Horses bring love and laughter to hospital patients
Horses bring love and laughter to hospital patients Patient Emily Pietsch spends time with Mystery one of two miniature horses from "Mane in Heaven" that made a visit to the pediatric unit at Rush University Medical Center in Chicago (AP photos)
Horses bring love and laughter to hospital patients
Lexile: 1320L

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Though it may sound like one, this is no joke: Two miniature horses trotted into a hospital.

Doctors and patients did double-takes when the equine visitors ambled down long corridors in the pediatric unit at Chicago's Rush University Medical Center. Wide-eyed youngsters hooked up to IV poles stepped into hallways to get a glimpse, and kids too sick to leave their rooms beamed with delight when the little long-lashed horses showed up for some bedside nuzzling.

Mystery and Lunar, as small as big dogs, are equines on a medical mission to offer comfort care and distraction therapy for ailing patients. It is a role often taken on by dogs in health care settings. Animal therapy, according to studies and anecdotal reports, may benefit health, perhaps even speeding healing and recovery.

Mini-horses add an extra element of delight as many kids don't know they exist outside of fairy tales.

"I want one," said 14-year-old Elizabeth Duncan, stroking Mystery's nose from her propped-up hospital bed.

These horses and two others belong to the animal-assisted therapy group Mane in Heaven, based in Lake in the Hills, a suburb northwest of Chicago. They have visited nursing homes and centers for the disabled, but this visit last month was their first-ever inside a hospital. It was also the first horse-therapy visit for Rush, and more are planned.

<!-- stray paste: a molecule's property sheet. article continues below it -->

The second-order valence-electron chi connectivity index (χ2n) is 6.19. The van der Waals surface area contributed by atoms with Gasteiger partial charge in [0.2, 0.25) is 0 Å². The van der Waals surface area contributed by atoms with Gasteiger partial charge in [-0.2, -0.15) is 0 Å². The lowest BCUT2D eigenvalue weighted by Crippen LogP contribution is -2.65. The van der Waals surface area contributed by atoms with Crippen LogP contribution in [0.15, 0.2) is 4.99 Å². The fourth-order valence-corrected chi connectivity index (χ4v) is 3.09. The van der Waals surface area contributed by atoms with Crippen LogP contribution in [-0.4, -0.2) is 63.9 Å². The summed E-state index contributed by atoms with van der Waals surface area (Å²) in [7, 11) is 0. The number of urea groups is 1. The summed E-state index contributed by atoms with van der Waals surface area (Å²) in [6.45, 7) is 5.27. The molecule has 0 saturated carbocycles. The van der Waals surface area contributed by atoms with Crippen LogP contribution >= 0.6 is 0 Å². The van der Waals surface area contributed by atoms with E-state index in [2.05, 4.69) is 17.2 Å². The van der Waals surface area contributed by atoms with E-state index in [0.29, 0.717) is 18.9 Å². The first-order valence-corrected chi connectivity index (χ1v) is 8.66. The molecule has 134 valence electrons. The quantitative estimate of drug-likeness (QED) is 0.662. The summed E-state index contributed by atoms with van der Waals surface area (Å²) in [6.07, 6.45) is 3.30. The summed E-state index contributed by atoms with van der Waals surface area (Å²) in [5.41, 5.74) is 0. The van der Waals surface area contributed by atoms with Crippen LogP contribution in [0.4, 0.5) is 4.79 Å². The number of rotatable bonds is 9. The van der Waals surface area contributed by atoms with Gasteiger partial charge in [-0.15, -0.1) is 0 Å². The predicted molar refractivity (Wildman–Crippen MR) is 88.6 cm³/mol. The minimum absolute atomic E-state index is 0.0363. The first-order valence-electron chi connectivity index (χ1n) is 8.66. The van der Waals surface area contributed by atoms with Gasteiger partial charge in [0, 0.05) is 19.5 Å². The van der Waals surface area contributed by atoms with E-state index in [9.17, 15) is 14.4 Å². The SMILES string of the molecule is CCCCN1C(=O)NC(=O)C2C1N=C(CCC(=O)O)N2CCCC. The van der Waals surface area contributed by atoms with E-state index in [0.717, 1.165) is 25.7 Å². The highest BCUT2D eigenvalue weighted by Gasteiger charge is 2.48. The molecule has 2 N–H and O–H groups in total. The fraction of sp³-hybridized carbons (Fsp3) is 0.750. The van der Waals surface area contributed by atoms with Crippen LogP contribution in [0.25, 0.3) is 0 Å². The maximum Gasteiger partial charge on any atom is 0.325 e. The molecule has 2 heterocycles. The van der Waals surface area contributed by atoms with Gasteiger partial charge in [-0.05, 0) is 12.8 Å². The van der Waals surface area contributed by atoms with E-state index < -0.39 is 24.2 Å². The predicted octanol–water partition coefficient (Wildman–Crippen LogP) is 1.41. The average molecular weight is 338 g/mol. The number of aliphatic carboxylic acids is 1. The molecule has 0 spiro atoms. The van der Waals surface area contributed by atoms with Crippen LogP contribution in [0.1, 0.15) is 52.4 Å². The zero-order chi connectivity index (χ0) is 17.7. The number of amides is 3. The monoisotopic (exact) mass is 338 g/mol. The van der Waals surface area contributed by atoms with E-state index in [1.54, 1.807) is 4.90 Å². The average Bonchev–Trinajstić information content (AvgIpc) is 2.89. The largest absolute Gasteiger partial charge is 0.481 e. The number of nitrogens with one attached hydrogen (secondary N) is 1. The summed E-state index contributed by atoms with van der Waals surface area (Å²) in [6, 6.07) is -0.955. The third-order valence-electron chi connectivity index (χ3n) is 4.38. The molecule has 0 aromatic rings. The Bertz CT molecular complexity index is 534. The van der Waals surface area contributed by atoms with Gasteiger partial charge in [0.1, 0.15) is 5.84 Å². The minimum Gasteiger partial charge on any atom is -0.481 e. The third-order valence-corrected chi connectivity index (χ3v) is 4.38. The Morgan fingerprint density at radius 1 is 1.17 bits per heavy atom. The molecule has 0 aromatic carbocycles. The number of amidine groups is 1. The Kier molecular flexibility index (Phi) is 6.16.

"We have long had animal-assisted therapy here at Rush and just seen the enormous benefits that animals can have on most children just the joy that they bring, the unconditional love," said Robyn Hart, the hospital's director of child life services.

Mini horses "are something that most people, whether kids or adults, have never seen before, and so that builds in a little more excitement and anticipation. They almost look like mythical animals, like they should have wings on," Hart said.

Some people confuse these horses with better-known Shetland ponies, but minis are less stout, with a more horse-like build. The therapy they offer contrasts starkly with the austere high-tech hospital environment soft ears to scratch, fluffy manes to caress, big soulful eyes to stare into.

"They're so nice and they don't judge and they're so sweet," said epilepsy patient Emily Pietsch, 17, after gently tracing Lunar's heart-shaped muzzle with her fingers.

Mane in Heaven's owner, Jodie Siegel, a former obstetrics nurse, says the minis bring "smiles, joy, love and laughter and that's the true healing in action."

Some research has suggested that animal-assisted therapy may reduce pain and blood pressure, and decrease fear and stress in hospitalized children. But much of it is based on patients' reports.

A review of 10 years of studies about in-patient therapy using dogs, published in April in the Southern Medical Association's journal, concluded that it's safe and can be effective. Dr. Caroline Burton of Mayo Clinic in Jacksonville, Florida, a co-author of the review, owns seven dogs, four regular horses and a donkey, and strongly supports animal-assisted therapy.

Burton acknowledged that skeptics dismiss it as "touchy-feely" and lacking hard evidence of any meaningful medical benefits. She said studies are needed on whether animals in hospitals can shorten patients' stays and reduce readmission rates something her hospital is looking into with dogs and heart failure patients.

While some worry about animals bringing germs into hospitals, Burton's review found no associated infections in patients.